I’ll admit to having been a bit surprised on Saturday by the fact that many of the gay people I know were not at the equality rally.
I guess I expected that where a person might turn a blind eye to having rights taken away from other people, it would be hard for them to miss discrimination where they were the victim.
Just because a person is gay, of course, doesn’t mean that they’ve got some kind of special responsibility to other gay people who do want to get married – any more than I, as a straight person, have a responsibility to the anti-marriage crowd that claim, ludicrously, to represent us.
But I am surprised by the short-sightedness of those gay people who don’t personally want to get married who seem to think the issue therefore doesn’t affect them. Ignoring that many people, gay or straight – especially men – in their twenties don’t particularly intend to get married either, and subsequently change their minds when they meet that special person, the fact is that the discrimination in the Marriage Act sends a very, very clear message about all gay people: that they and their relationships are second-rate. That’s the whole reason the bigotry side objects to equality in the law – that it would “send the message” that gay relationships are as worthy as heterosexual relationships. That being gay is not a “disability” or a “problem” that needs to be solved, but as valuable and legitimate as any other part of the human experience.
How could any gay person with the slightest bit of self-respect not want that message sent? How could any gay person with the slightest bit of self-respect not object to being deliberately denied rights they would enjoy if they were heterosexual – whether they intend to exercise them or not? It’s not about whether you want to get married; it’s about whether you think the law should treat you as a second-class citizen.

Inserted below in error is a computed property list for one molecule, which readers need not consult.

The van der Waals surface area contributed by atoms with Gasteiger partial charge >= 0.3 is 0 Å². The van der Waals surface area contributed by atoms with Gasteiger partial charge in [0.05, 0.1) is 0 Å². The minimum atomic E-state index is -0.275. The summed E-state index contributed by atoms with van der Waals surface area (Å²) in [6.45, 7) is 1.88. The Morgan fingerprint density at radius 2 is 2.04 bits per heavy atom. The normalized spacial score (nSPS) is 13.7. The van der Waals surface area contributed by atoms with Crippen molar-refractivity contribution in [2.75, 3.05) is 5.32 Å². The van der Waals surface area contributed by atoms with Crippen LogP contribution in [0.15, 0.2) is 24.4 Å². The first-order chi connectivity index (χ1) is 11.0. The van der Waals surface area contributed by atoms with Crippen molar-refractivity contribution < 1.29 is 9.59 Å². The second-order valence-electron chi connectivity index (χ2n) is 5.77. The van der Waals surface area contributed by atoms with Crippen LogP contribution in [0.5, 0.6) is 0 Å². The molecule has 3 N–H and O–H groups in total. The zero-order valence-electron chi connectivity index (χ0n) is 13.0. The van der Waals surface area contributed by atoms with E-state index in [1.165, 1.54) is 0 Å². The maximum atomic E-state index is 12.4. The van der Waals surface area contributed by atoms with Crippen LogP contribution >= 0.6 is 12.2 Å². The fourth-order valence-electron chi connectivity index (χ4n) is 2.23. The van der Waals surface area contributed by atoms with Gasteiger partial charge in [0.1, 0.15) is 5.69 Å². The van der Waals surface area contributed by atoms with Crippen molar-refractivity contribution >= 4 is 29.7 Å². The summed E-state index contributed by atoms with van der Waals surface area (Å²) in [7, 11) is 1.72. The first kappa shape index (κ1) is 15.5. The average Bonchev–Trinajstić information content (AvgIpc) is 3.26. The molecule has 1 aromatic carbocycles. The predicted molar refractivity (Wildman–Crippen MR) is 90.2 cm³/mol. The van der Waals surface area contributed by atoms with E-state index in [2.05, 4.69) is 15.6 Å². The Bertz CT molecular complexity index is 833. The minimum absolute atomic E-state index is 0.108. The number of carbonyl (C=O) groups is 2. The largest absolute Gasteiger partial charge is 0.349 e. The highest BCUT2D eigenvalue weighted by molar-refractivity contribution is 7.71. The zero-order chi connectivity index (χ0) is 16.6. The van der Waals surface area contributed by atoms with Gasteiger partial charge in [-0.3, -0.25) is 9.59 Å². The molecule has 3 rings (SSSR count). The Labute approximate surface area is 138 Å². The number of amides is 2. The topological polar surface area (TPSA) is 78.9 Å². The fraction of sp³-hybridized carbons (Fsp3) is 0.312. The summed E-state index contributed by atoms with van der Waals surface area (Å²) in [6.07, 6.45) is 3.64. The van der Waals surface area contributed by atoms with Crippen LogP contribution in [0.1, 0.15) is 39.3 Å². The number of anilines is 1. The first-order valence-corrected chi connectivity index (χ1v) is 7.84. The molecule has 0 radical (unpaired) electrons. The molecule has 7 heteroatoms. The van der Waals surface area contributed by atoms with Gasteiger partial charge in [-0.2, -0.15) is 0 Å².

I know there was a rally just over three months ago, and it would be tempting to ask how many of these things anyone could expect an ordinary person to go to. I know that there’s a sense of futility about the whole issue, that nothing will change while we are governed by two major parties both of which believe in discrimination against gay people. But with the majority of voters now supporting equality, it’s closer than ever. It’s just a matter of when – and of how many people will suffer in the meantime. With a great deal of effort, some momentum has been achieved – it would be a shame to let it dissipate.
Giving up an hour or so every couple of months to point out to those in power who would dare to deny it that you’re as valuable a human being as anyone else, and are pissed off that they would dare to suggest otherwise, doesn’t seem like a bad idea. I’ll be happy to join you.
ELSEWHERE: Slacktivist looks at the “Manhattan Declaration”, in which older US evangelical conservatives try to enforce on younger Christians their view that the “three most important issues” for christians should be abortion, homosexuality and “religious freedom”.
The document itself is an appalling mix of lies, misrepresentations and cynical viciousness, which might well deserve a post on its own fairly shortly. It’s a serious indictment on the signers, and those Christians who believe that their religion is primarily about what Jesus Christ taught have a responsibility to respond before they’re damned by association.